Hiram Toro explained that he took the reigns of Koetsu USA when his close friend and Koetsu importer Ronnie Caplan unexpectedly passed away. Before Ronnie succumbed to complications following a heart attack, Hiram had promised his friend that he would take care of everything, fully expecting that Ronnie would recover from his illnesses. Hiram kept his promise and has maintained the Koetsu presence in the US market for the past two years. When he decided that that wasn't enough fun, he added Chario loudspeakers and Montegiro turntables to the roster.
As Jason mentioned earlier, I gave 5 hour-long presentations at RMAF entitled "Hearing is Believing—Is Hi Rez Digital the Future of Audio?" To allow Showgoers to hear the differences between the hi-rez masters of my recordings and CD and MP3 versions, I used a system put together by HiFi+ editor Roy Gregory for his demonstrations of system tuningAyre A7-xe integrated amplifier, Avalon Evolution NP2.0 speakers (which I reviewed in July, Vertex AQ cables, Stillpoints rack and speaker stands, and Quantum QX4 "field generator"to which I added a MacBook running iTunes 8 driving a Wavelength Audio Cosecant USB DAC.
Lou Hinkley's Daedalus Audio teamed up with an old friend, Art Audio/Gill Audio, and a new friend, Manley Labs. Showcasing the Daedalus Audio Ulysses loudspeaker ($10,950/pair), now boasting new improved internal wire, the system's dark presentation was very well delineated, with impressively three-dimensional sound. The midrange was especially mellow and inviting.
I know. It sounds a bit like a Beatles flashback. (Note the psychedelic colors on Ron Hedrick's face, for reasons that only the Marriott lobby's lighting designer can explain). But this seems to be a very 2008 product. Marigo's Ron Hedrick spent 2 years building 120 prototypes before releasing his VX Mystery Feet for amplifiers, DACs, and other components ($699/set of three), and TR Mystery Feet for digital transports and CD players ($659/set of three). Each support foot consists of 32 parts, with 10 constrained layers of composite material that are first heated, then pressed at 1000psi. Hand-assembled, the feet include little brass inserts on the component end to distribute energy. You balance your components on the protruding little brass thingees on one end and pray there's no earthquake.
Oh my God. What a sound! The lighting and my distance from the speaker doesn't allow you to see it clearly, but there's a little cross inside the radiating grille atop the workings of MBL's Radialstrahler Reference mbl 101 Mk.II speakers ($59,990/pair) that drives home the religious experience that listening to an all-MBL system can create.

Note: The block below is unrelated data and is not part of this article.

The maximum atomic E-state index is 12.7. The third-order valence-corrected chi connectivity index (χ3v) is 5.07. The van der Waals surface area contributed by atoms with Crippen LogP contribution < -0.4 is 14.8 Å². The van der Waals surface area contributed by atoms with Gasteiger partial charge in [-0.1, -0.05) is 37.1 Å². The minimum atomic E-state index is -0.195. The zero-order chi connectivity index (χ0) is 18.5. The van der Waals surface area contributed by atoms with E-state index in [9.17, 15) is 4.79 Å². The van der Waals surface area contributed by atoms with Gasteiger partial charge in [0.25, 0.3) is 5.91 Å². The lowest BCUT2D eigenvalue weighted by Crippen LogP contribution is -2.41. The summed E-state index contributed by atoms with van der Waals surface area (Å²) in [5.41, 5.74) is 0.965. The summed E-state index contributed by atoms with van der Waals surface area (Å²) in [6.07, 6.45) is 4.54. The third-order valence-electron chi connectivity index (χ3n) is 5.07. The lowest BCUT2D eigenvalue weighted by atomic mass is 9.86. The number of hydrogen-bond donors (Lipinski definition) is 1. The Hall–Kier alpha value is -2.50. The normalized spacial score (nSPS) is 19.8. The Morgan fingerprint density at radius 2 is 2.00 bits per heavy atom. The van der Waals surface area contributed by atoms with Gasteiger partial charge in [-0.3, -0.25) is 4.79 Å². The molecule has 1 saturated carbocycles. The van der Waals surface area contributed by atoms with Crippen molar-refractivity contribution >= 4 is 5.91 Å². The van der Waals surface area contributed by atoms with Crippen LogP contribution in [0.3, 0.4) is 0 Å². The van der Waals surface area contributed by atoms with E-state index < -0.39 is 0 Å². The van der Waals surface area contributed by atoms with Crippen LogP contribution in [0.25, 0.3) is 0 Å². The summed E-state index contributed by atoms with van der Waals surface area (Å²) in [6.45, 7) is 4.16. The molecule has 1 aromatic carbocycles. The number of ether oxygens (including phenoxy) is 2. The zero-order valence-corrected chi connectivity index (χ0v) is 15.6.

One of the most obvious solutions to the problem of attracting a younger audience to high end hi-fi is mentoring. It is undoubtedly clear that younger generations of music lovers can distinguish between poor and good quality sound. They can, after all, hear a wider range of frequencies than older folks. And they do, after all, love music. So, what is the problem?
And here's that sexy Modwright-modified "Truth" Transporter with its tubed analog stage. Transporter owners can have their units modified for $2000, plus shipping; Modwright provides new units for $3800. All Modwright modifications are only available factory-direct.
I was very happy to finally meet Modwright Instruments' Dan Wright, possibly best known for his Modwright "Truth" modifications to popular components such as the Sony '9000ES universal player and Logitech Transporter.
There's nothing like being greeted as the audiophile equivalent of the Messiah to either make your day or impel you to run for cover. In the case of Peigen Jiang's Eficion speakers, I'm glad I got over my embarassment and stayed.
Not every breakthrough product available through cable manufacturer Nordost costs an arm and a leg. The new Quantum Resonant Technology products distributed worldwide by Nordost Corporation are a prime example. While the QX-2 costs $1700, and the larger QX-4 costs $2500, their amazing effects on sound suggest a product I'd expect to cost far more.
Veteran speaker engineer Albert Von Schweikert wasn't in the room at the time, but his astounding VR-9SE ($90,000/pair) was making the quite a sound in his absence. The smaller sibling of the flagship VR-11SE, this 350 lb, two-module mini-behemoth was paired with VAC's brand-new Phi-200 100Wpc amplifier, Signature linestage ($14,000), and recently-released Phi Alpha D/A Converter ($7500). An older Oracle transport and what appeared to be Cardas Golden Cross cabling completed the system. Any notion that tube equipment lacks control in the bass was blown to pieces by this system's tremendous authority in the bass region and beautiful presentation on high. Fabulous sound.